I have nursed hives all the time without excluder. I like big hives.
Their capacity to handle big flows is good compared to several average hives.
If hive make one capped honey box, it need 2 others boxes where to put nectar to rippen.
2 years ago I had a hive on balance which brought 50 kg in 7 days. They added weight every day 7,5 kg.
it has no larvae in that week. The hive brought honey 170 kg in 6 weeks and drew 3 boxes of foundations.
First, you need a good queen and continuous selection to abandon average queens.
I use 3 brood boxes in summer. Actually the lowest act as pollen store and as nectar buffer during main flows.
With 3 brood boxes the queen need not to rise to supers.
When I inspect the brood boxes, I only open the top most. Nothing new in lower boxes what is not in the uppermost.
Strongest hives swarm first. Do a false swarm and put it onto foundations and your problems are away. When they have drawn foundations after one week, swarming fever is away. Join the hive parts. Otherwise they do not make honey yield. Leave a new queen into the joined hive.
Good honey yields come from good pastures. If you put a splendid hive on poor pastures, you get nothing.
To find good pastures is a key to get good yields. You learn find them when you situate hives in different spots and compare the results. Differences are amazing. 2-3 fold are normal, and even 5 fold exist even if the distance between spots are only 5 km.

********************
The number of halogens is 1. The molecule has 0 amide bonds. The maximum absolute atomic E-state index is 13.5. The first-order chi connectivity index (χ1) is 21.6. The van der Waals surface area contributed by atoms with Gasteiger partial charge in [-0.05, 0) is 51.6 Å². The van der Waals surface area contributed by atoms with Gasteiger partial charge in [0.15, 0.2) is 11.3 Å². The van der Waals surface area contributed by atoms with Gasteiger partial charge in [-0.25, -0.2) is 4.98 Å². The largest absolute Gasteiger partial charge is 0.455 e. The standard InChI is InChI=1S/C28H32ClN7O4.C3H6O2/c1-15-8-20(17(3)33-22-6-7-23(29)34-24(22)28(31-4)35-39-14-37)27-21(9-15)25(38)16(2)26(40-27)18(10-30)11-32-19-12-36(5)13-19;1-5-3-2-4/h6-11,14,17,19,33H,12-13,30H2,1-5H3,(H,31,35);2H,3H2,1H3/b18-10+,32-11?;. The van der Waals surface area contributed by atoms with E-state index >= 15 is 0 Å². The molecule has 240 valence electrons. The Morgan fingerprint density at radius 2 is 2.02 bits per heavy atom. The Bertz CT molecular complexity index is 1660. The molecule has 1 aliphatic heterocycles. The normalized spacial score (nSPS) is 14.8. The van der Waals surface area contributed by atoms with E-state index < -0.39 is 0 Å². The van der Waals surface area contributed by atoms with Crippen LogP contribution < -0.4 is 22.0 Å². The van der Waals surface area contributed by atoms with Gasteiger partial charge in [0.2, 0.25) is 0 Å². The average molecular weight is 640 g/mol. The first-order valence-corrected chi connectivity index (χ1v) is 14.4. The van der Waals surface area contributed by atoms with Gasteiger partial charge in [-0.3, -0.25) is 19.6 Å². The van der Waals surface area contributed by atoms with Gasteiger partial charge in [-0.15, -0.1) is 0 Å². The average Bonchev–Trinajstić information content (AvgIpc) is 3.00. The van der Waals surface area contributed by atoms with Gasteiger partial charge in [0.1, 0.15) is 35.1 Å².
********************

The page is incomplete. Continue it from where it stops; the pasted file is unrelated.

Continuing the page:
I have found that the distance to nectar sources are the veryt important. If the canola field is 1 km far away, 50% of yield will consumed for the distance.
I move big hives ( like 100 kg the weight) so that I split the hives and pile them to sedan carry and then pile them in destination again.
Bee are calm and I move them during day light. I can put one box to gather the bees which are allready flying out.
If hive has capped honey boxes, I may shake bees off in destination and then take frames to extraction.
When hives get foundations in big flow, it keeps swarming fever off. If hives are too full of bees or honey, bees swarm very quickly.
And the worst in swarming fever is that bees stop foraging.
When you join hives, allways make a balance between fogagers and brood parts.
It is false that "in swarm every bee forage". Of course not. In good hive bees in foraging age forages and youg bees make home works. Both are needed.
Foragers die soon and during that time brood makes new home bees and homebees become new foragers. That flow must be continuous.